Is another wave of crisis ahead of us? [CINKCIARZ.PL ANALYSIS]
The difficult situation in China is affecting the global financial markets since the beginning of this year. How serious is this problem? Should we expect another wave of crisis to hit Poland? Piotr Lonczak, Cinkciarz.pl analyst, answers these questions.
The beginning of 2016 has been dominated by the concerns regarding economic situation in China. A breakdown of quotations on Shanghai's stock market intensified the speculations about the forthcoming serious slowdown of the Chinese economy. The negative scenario assumes that the crisis could first affect the Asian region, and then hit the United States and Europe. Can the general decrease in export to China eventually harm the Polish economy?
Turbulent year on the global markets
In the past years we have observed many events described as “crisis” in the media. Even though this term was mostly abused, one cannot deny that different sort of economic problems went across almost every continent.
Some serious events could be observed especially in January 2015. At that time the Swiss National Bank resigned from keeping a rigid exchange rate of the franc to the euro. As a result, the price of the Swiss currency went drastically upwards. Breakdown of the Russian rouble's exchange rate was also an important event. Additionally, the European Central Bank (ECB) announced a will to purchase the bonds of the eurozone's countries in March.
The following months were also interesting. The lowest for many years prices of oil and other raw materials affected the countries which export these goods. The problems got bigger in the second half of the year. At that time, depreciation of raw materials' prices intensified. Also, Brazil, the Republic of South Africa, Turkey and Russia experienced significant problems of political instability and corruption scandals. This lead these countries to economic disturbances. First part of the year also went under the sign of defending the eurozone's integrity, and stabilising the Greek finances.
The first symptoms of the Chinese problems could be observed in Summer 2015. One of them was a breakdown on the Shanghai's stock market in August. At that time the People's Bank of China wore off the renminbi by making an intervention on the currency market. This intervention was justified with necessity of adjusting the Chinese currency's exchange rate to the market mechanisms. Investors saw a will to improve the price competitiveness of export in these actions, and this was supposed to be a proof of the Chinese authorities' anxiety regarding the economic perspectives.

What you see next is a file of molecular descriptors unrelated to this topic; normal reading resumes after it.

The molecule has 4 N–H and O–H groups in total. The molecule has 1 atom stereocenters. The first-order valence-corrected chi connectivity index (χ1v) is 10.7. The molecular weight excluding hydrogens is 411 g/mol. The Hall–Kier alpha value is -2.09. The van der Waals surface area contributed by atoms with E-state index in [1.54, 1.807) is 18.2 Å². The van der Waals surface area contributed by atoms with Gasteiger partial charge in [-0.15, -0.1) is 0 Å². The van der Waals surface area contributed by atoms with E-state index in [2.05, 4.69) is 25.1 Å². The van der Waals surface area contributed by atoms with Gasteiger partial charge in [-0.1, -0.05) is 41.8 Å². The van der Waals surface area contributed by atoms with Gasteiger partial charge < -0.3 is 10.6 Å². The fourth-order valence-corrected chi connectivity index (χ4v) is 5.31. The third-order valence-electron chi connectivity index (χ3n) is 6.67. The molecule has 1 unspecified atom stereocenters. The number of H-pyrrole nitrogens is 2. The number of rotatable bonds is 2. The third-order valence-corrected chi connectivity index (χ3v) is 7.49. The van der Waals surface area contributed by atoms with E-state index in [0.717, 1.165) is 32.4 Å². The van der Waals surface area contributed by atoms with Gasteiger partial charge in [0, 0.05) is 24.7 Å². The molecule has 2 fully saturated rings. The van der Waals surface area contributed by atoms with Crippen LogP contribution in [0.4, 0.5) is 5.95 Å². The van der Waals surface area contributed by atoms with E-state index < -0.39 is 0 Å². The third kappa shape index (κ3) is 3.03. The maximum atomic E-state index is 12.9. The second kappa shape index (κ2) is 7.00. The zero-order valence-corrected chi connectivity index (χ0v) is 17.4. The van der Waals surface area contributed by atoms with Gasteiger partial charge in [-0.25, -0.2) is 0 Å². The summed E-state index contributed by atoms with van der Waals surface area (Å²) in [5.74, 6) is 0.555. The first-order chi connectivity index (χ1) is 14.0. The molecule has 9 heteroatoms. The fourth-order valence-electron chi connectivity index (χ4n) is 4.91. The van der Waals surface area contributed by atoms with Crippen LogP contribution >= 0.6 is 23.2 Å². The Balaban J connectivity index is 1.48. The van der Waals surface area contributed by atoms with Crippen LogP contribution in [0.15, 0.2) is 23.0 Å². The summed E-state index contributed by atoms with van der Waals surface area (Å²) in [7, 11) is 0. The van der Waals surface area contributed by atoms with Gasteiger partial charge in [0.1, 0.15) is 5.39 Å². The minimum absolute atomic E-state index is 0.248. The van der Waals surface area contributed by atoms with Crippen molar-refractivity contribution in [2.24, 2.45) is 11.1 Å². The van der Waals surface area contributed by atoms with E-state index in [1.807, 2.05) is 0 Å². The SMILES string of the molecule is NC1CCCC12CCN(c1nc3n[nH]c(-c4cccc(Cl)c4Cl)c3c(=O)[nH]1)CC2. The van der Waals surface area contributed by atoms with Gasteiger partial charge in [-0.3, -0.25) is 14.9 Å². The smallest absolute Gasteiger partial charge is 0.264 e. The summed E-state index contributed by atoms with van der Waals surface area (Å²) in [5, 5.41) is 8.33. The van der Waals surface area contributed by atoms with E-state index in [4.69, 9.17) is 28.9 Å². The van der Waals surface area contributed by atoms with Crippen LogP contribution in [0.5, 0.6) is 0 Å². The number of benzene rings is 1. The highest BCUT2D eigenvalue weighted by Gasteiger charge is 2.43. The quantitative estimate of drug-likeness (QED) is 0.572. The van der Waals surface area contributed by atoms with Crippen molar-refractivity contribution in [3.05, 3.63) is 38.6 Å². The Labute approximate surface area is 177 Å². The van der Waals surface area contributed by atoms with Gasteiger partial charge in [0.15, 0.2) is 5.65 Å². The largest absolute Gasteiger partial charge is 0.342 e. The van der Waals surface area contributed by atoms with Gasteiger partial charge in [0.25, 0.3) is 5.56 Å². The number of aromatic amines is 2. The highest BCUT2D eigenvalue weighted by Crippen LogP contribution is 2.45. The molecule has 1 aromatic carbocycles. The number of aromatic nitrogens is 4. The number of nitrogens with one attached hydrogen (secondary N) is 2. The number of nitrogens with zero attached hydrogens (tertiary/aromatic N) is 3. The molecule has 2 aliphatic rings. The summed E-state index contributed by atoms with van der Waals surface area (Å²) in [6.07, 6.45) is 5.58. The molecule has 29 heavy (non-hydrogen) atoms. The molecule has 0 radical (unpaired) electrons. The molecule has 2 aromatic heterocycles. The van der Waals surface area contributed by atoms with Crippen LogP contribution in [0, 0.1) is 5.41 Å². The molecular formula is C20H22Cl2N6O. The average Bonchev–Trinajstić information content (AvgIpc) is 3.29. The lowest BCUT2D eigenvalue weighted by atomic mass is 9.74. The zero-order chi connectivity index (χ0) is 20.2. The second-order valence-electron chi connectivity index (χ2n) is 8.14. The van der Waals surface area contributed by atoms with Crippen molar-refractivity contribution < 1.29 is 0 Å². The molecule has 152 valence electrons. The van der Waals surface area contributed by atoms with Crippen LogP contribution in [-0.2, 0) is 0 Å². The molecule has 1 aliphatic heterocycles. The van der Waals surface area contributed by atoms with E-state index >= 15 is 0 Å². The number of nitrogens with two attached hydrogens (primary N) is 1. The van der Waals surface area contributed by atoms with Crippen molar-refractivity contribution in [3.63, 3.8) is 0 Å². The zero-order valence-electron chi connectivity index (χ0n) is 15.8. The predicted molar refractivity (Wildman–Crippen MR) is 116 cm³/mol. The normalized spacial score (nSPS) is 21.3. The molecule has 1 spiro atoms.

The past year's last spectacular event is the Federal Reserve's decision about raising the interest rates in the USA. The first increase in cost of credit since 2006, was received quite calmly by the investors. It was the opposite in the case of the European Central Bank. Its decision did not fulfil investors' expectations, who were counting on an increase in money printing. Due to this, the ECB caused quite a commotion on the financial markets.
Perspectives for the Polish economy
Despite the fact that 2015 was very turbulent for the financial markets, it was at the same time quite good for the global economy. Poland was also doing pretty well. However, the GDP increasing at the pace of 3.6% does not fully show the scale of achievements. Record employment (more than 16.2 million people), unemployment level (the lowest since 2008) and an increase in export (7.1%), illustrate this phenomena much better. Sale of the Polish goods to the eurozone between January and October 2015 increased by 12.5%. This is an amazing result considering the weak condition of the monetary union.
We can assume that the events from China will not have a significant impact on the Polish economy. Direct correlations between the Polish and Chinese companies are relatively small. Only 0.99% of the Polish export went to China between January and October 2015. Thus, even a great depreciation of sell on the Chinese market does not have to affect the results of the Polish companies.
Poland is connected with China by Germany. 27.1% of our export hits our western neighbour, making the Germans our most important trading partner. In this case a decrease in the German export to China could result in a limited demand for the Polish goods. However, this danger seems a little overestimated. China is the fourth most important partner of Germany, responsible for 6.6% of export. Three most important destinations of the German products are France, the United States, and the United Kingdom (it gives the total of 25% of export). The economic situation of the two latter countries is very good (the unemployment is lower than before the 2008 crisis, and the GDP growth is stable). This means that the demand for the German products in these countries will compensate for a lower export to China.
Poland should also take advantage from the revival in the eurozone. Many factors show that 2016 will be a turning point for the monetary union. Our most important trading partner (56.5% of the Polish export) is doing better and better due to the ECB policy which is supportive for the economy. Considering these factors, one can assume that the following twelve months will be even better for exporters, because the weaker zloty will support export to a greater degree than it did so far.
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